UnitedHealth's 'egregious negligence' led to Change Healthcare ransomware infection

'I'm blown away by the fact that they weren't using MFA'

Interview The cybersecurity practices that led up to the stunning Change Healthcare ransomware infection indicate "egregious negligence" on the part of parent company UnitedHealth, according to Tom Kellermann, SVP of cyber strategy at Contrast Security.

During the attack, ALPHV aka BlackCat criminals made it into the medical corporation's IT systems, stole a ton of protected health data, and then brought hospitals and pharmacies' prescription and billing services to a standstill, preventing patients from receiving medications and treatment as expected.

Kellermann spoke to The Register about the snafu after UnitedHealth CEO Andrew Witty testified to US lawmakers about how ALPHV's affiliates used stolen credentials to remotely access a Citrix portal that didn't have multi-factor authentication enabled. You can replay our chat below.

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"I'm blown away by the fact that they weren't using multi-factor authentication," Kellermann told The Register. "I'm blown away that the networks weren't segmented. And I'm blown away that they didn't conduct threat hunting robustly into that environment knowing that they had been compromised. I think it's egregious negligence, frankly."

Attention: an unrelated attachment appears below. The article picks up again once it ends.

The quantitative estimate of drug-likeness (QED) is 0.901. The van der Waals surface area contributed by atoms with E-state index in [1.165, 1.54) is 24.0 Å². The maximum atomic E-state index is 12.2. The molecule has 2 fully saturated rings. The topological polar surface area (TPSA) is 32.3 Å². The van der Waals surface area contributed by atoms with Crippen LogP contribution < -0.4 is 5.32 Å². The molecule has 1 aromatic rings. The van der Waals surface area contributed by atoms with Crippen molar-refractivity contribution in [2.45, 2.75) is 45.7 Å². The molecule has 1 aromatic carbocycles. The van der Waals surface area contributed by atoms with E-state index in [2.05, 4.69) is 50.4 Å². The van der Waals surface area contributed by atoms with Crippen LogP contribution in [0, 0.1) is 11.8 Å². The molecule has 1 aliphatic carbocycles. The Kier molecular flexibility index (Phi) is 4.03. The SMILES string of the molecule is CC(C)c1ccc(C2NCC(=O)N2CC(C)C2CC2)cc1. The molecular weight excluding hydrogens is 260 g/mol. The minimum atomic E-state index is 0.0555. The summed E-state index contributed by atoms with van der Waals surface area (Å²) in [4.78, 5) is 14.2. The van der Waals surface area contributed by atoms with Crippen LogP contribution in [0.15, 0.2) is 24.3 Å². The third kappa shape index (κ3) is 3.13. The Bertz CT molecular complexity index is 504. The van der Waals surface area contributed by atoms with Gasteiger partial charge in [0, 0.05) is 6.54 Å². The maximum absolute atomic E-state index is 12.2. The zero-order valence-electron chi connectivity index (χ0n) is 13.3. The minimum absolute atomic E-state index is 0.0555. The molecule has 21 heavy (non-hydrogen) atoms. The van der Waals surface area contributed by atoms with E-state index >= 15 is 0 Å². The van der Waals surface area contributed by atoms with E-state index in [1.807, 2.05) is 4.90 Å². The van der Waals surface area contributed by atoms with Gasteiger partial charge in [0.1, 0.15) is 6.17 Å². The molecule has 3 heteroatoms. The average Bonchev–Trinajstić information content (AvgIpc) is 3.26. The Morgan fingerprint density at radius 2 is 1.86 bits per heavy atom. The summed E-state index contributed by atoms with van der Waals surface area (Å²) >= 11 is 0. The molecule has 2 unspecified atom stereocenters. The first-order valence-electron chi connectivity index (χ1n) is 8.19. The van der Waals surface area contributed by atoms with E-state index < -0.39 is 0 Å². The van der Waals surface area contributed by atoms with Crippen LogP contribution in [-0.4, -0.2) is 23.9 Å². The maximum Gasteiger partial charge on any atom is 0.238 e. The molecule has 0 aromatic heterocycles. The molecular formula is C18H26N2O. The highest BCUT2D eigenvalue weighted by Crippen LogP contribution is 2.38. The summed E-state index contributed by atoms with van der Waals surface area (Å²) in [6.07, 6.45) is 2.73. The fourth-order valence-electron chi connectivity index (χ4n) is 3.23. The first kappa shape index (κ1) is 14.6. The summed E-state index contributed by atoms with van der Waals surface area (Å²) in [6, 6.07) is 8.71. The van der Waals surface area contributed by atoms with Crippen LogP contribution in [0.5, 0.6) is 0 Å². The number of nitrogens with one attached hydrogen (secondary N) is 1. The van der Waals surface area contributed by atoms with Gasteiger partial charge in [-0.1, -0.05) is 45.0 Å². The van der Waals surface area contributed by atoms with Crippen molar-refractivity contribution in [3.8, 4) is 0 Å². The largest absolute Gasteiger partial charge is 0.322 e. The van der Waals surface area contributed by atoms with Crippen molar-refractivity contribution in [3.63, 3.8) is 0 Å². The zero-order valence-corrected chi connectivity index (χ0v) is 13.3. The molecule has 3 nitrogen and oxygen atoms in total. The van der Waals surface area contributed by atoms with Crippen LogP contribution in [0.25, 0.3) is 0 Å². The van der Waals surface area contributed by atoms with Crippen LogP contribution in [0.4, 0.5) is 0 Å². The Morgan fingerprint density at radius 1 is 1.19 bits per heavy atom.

UnitedHealth paid a ransom as Witty confirmed in his testimony. This cost the healthcare giant $22 million – and then more ransomware fiends reportedly started leaking sensitive data and extorting UnitedHealth for even more money.

Paying the ransom demand "was a massive mistake," according to Kellermann, who added that the US government should ban ransom payments altogether.

He likened paying extortion demands to "sanctions evasion." In addition to funding criminal activities, it also doesn't guarantee that stolen data won't be leaked, which UnitedHealth found out the hard way.

"CEOs should realize that, if you pay, they're going to come back for more as evidenced here," Kellermann said. ®

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